i love reading these posts. they inspire me to continue chipping away at my car's aero issues.
i pulled a hubcap off the car tonight and brought it inside to mull over how best to streamline it (cover it fully or just cover the holes). and i worked on my permanent set of side skirts this afternoon as well.
what's up with photobucket? how come your pics disappeared?
The aero mods resulted in no noticable change at low speeds (below 35mph), but significant changes above 60mph. The increase in drag that I normally start to notice as I get above 65mph is greatly reduced and when I let out the clutch and coast, the speed takes much longer to come down than it used to. The decrease in drag has given me the effect of a horsepower boost at highway speeds and I can now pull hills in 5th at 65mph that I used to have to shift down to 4th to maintain speed on. Wind noise is greatly reduced and road noise is somewhat reduced. All in all, it was a great return on about $50 in parts and most of a day's worth of work on the car. It resulted in an mpg boost at interstate speeds from 44mpg to 62mpg and the mpg's for local driving went from the 54mpg typical for this time of year up into the upper 60's (hopefully into the 70's with some more tweaking and warmer weather). If the car companies were serious about improving mileage, you think they could do this treatment to the new cars they sell.
I just can't wait to start my own undertray. This seems like almost an obvious thing to do to vehicles. The general public just doesn't realize that it can hurt economy of a vehicle. Maybe it is because they can't see it normally.
How many mounting points did you have on the undertray?
__________________ Current Stable
GasSaver: 2000 Honda Insight Silverstone w/AC 65+mpg
Track Terror: 2002 Honda S2000 Gran Prix White- lots of mods - 28mpg
Beater: 1988 Honda Civic DX Hatback - Stripped - 30mpg
RIP: 1996 Honda Civic LX 42mpg - you will be missed
On the Civic hatch, the exhaust runs down the center tunnel and then cuts over to the right side of the car by the rear wheel. I ran Coroplast down the left side from under the front bumper to the rear of the car, spanning from the the plastic curb at the side of the vehicle (where the lift points are) to the frame at the edge of the center tunnel. On the right side, the Coroplast ran from under the front bumper to just ahead of where the exhaust pipe curves to the right side of the vehicle. Then I spanned the tunnel with roof flashing. I drilled and tapped for 8-32 screws (used screw and fender washer) about every 14" or wherever I could find a suitable attachment point if the frame wasn't available over the the entire span. I ran white duct tape over the seams and screw heads and ran metal foil tape over the seams by the roof flashing. The hardest part was bridging the area under the gas tank, since I obviously couldn't drill into any of the metal there and the exhaust ran through the linkages of the right rear wheel which limited where I could use Coroplast over there. In the engine compartment there is a fairly large opening on either side opening into the front wheel well where the drive shafts attach to the front wheels, so I used these for the radiator air exhausts. Since I took these pics, I've had to open up the grill block some more, so I now have a single center 4" x 4" opening and the smaller opening on the right side. The taped-over opening is for the AC radiator and I'll open it if I need it when it gets hot enough to require use of the AC. Once I determine how much radiator opening I need, I'll replace this grill block with one that I can manually adjust the openings of from inside the car. Look at Krousdb's undertray installation on the Del Sol Aerodynamics thread for additional pointers as I used his installation as a referance when installing my own underbody panels.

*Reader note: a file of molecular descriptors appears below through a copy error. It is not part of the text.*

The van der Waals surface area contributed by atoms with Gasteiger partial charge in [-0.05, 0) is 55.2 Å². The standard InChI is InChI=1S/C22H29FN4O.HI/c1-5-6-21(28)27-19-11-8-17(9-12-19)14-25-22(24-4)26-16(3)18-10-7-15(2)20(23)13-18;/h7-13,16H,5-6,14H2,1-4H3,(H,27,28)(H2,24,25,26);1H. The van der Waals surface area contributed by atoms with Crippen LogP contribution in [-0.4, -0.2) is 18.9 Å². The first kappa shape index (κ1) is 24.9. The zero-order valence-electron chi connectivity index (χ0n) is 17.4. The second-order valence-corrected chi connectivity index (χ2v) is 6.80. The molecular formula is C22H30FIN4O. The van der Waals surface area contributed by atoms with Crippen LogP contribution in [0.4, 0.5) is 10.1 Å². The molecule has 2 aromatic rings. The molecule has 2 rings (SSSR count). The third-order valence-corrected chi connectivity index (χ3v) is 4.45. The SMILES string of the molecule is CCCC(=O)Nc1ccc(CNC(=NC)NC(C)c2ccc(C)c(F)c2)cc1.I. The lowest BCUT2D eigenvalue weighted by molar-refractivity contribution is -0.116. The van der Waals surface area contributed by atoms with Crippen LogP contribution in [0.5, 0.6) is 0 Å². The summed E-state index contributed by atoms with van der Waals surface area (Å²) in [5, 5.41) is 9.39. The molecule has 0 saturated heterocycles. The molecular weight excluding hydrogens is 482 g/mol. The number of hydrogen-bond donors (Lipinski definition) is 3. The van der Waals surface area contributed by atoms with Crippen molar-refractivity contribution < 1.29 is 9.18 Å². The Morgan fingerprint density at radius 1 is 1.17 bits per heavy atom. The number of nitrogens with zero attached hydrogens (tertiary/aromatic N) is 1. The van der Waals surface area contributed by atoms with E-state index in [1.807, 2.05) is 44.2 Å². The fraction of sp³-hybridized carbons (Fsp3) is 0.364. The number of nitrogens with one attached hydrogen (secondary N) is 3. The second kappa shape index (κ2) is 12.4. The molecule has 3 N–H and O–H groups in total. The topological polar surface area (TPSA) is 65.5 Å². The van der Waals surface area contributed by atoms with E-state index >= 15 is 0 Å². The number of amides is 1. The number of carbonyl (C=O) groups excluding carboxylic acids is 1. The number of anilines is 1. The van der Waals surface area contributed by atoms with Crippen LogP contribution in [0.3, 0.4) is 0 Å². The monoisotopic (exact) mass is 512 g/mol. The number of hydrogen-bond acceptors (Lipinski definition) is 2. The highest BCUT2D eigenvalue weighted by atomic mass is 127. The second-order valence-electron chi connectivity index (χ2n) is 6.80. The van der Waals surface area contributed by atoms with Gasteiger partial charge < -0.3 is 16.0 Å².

(2) 4'x8' sheets of 4mm thick corrugated plastic (Coroplast)
(1) 20"x 10' roll of aluminum roof flashing
(1) box of 8-32x 3/4" panhead screws
(1) box 3/4" fender washers
(1) roll of white duct tape
(1) roll of heat resistant foil tape
(4) 14' pizza pans (for flat hub caps)
(2) tubes of caulk
Enough jack stands or blocks to suspend your car high enough to work under with all 4 wheels removed (be careful!).
Drill and tap for 8-32 threads
Box cutter for cutting Coroplast
Tin snips for cutting flashing